Married couples usually commingle their assets and purchase goods together, so the lines of ownership are blurred. This is a non-issue when couples are happily married and sharing resources, but can become a big headache after a divorce filing. Items that are purchased or otherwise acquired by a married couple are collectively referred to as "marital property." All other, non marital property is called "separate property." Dividing marital property can be difficult and stressful.
Check out this checklist from FindLaw to help with navigating how to divide your marital property: https://bit.ly/2EpgeOL
Divorce is an unpleasant process, even if the outcome is in everyone’s best interests. Part of the unpleasantness comes from splitting a single household into two. Over the course of a marriage, you collect a good many things together – including debt. And since debt happens to be one of the few things you’ll fight to not keep, you may be wondering exactly what happens to your debt when you get divorced.
Read Campbell’s insightful article here: https://bit.ly/2QPEnFR
Whether you are a business owner or an individual married to one, you may have many questions about what will happen to the company during divorce. After all, a successful business may be one of the most valuable assets you and your soon-to-be ex-spouse own.
We can help explain why a business valuation is very important to your divorce: https://www.thomasfamilylaw.net/divorce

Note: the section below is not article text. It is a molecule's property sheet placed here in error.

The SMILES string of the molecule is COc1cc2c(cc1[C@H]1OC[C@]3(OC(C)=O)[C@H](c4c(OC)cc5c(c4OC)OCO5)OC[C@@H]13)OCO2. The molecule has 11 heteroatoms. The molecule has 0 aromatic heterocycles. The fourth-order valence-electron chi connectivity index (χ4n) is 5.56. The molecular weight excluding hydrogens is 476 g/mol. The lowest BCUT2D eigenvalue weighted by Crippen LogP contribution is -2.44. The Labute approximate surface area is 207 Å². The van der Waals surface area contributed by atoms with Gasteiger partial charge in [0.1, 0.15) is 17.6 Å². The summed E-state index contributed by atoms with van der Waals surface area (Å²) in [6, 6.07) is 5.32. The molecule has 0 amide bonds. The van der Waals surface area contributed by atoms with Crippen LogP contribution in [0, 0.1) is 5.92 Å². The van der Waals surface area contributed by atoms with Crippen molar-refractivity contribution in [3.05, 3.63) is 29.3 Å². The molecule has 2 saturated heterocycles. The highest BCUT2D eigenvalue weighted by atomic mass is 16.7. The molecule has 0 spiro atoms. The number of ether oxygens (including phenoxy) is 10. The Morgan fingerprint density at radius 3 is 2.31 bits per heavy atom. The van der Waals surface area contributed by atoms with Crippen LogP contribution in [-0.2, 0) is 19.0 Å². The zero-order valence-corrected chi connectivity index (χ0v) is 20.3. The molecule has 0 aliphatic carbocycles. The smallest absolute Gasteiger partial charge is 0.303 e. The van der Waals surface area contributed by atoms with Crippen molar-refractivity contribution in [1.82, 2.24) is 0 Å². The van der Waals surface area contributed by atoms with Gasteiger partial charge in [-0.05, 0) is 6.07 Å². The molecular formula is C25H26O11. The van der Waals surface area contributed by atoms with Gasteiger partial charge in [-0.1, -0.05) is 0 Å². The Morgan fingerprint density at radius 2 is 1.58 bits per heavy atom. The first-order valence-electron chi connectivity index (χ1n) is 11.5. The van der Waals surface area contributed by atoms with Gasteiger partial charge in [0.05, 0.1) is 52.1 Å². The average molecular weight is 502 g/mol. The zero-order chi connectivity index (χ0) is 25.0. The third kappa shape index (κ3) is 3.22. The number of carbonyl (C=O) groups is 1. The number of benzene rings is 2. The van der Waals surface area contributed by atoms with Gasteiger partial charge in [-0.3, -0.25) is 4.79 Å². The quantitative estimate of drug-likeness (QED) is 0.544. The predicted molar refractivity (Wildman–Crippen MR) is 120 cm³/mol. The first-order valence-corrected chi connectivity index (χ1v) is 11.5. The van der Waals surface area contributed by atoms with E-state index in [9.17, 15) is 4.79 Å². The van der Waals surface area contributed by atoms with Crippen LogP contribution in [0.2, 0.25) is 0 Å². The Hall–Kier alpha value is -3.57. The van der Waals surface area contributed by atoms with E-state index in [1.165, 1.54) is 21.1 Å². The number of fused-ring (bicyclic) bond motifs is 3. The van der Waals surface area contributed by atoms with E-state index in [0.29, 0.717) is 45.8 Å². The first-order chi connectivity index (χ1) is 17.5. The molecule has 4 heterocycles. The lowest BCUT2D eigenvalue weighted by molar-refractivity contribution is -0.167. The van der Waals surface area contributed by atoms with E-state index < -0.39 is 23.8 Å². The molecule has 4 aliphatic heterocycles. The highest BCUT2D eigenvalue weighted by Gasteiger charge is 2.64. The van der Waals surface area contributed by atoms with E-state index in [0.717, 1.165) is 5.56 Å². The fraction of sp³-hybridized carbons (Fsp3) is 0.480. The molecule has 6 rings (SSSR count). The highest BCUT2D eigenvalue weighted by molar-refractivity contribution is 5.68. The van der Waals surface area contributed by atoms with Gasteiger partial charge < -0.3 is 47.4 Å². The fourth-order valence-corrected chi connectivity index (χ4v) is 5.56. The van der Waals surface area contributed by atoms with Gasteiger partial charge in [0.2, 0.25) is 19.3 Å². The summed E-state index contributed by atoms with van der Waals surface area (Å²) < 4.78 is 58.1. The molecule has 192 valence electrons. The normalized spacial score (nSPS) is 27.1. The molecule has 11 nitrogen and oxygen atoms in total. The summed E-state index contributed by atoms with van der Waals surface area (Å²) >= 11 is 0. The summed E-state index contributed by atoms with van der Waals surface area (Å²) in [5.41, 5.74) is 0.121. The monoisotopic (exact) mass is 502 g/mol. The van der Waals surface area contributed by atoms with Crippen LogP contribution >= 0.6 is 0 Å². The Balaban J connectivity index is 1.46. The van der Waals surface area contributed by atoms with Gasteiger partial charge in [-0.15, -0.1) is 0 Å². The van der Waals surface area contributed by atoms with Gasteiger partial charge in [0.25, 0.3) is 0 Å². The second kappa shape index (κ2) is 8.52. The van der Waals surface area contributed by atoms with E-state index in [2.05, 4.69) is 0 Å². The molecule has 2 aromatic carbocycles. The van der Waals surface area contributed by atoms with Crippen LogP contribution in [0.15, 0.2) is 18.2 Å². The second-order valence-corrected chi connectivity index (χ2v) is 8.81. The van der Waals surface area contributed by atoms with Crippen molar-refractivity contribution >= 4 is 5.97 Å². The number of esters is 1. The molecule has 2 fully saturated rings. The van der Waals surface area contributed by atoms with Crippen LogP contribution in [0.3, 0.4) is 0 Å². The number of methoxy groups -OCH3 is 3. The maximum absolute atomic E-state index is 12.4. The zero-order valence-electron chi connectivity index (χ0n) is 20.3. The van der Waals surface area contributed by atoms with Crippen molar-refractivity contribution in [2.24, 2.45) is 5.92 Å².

After determining the amount of spousal support, or alimony, that will be paid, it's important to consider whether this agreement will be modifiable. The decision whether to make spousal support, also known as alimony, modifiable or non-modifiable is one of the most critical decisions the parties and their attorneys will make regarding spousal support in finalizing a divorce case.
Learn more here: https://bit.ly/2V6ljBD
Some divorcing taxpayers will want to delay their divorces, while others will want to get it done as soon as possible. For individuals who must pay alimony, these tax changes can be expensive -- because the tax savings from being able to deduct alimony payments can be substantial.
Learn more: https://on.mktw.net/2E6M2Gp
The emotions of divorce are overwhelming. They may have you thinking in terms of winning and losing. Here’s the thing...NOBODY WINS in divorce. If you asked one hundred divorced couples who they thought got the better end of the deal when they finalized their divorce, it’s a safe bet that most, potentially all, would say, “my ex.”
Inheritance is separate property, which means it belongs only to the inheriting spouse. However, you must take care not to treat it as marital property owned by both spouses. There are things you can do to prevent an inheritance from being treated as marital property subject to equitable division.
Check out these recommendations from DivorceNet.com: https://bit.ly/2v2C84i
If your marriage is on the rocks, you need to be thoughtful about the timing of decisions -- the government has recently enacted many tax laws that impact divorcing couples, especially those with high net worth. How do you decide if it is in your best interest to settle this year?
First, take a deep breath.
Second, consider these four items and what impact they will have on you: https://bit.ly/2K8KNfS
The new tax law could increase financial challenges for divorced people, but planning opportunities abound. The National Retirement Risk index shows that half of American households are at risk of being unable to maintain their standard of living in retirement. The risk is worse — 7 percentage points higher — for households that have been through a divorce.
See how you can mitigate your risk: https://bit.ly/2lkRqgh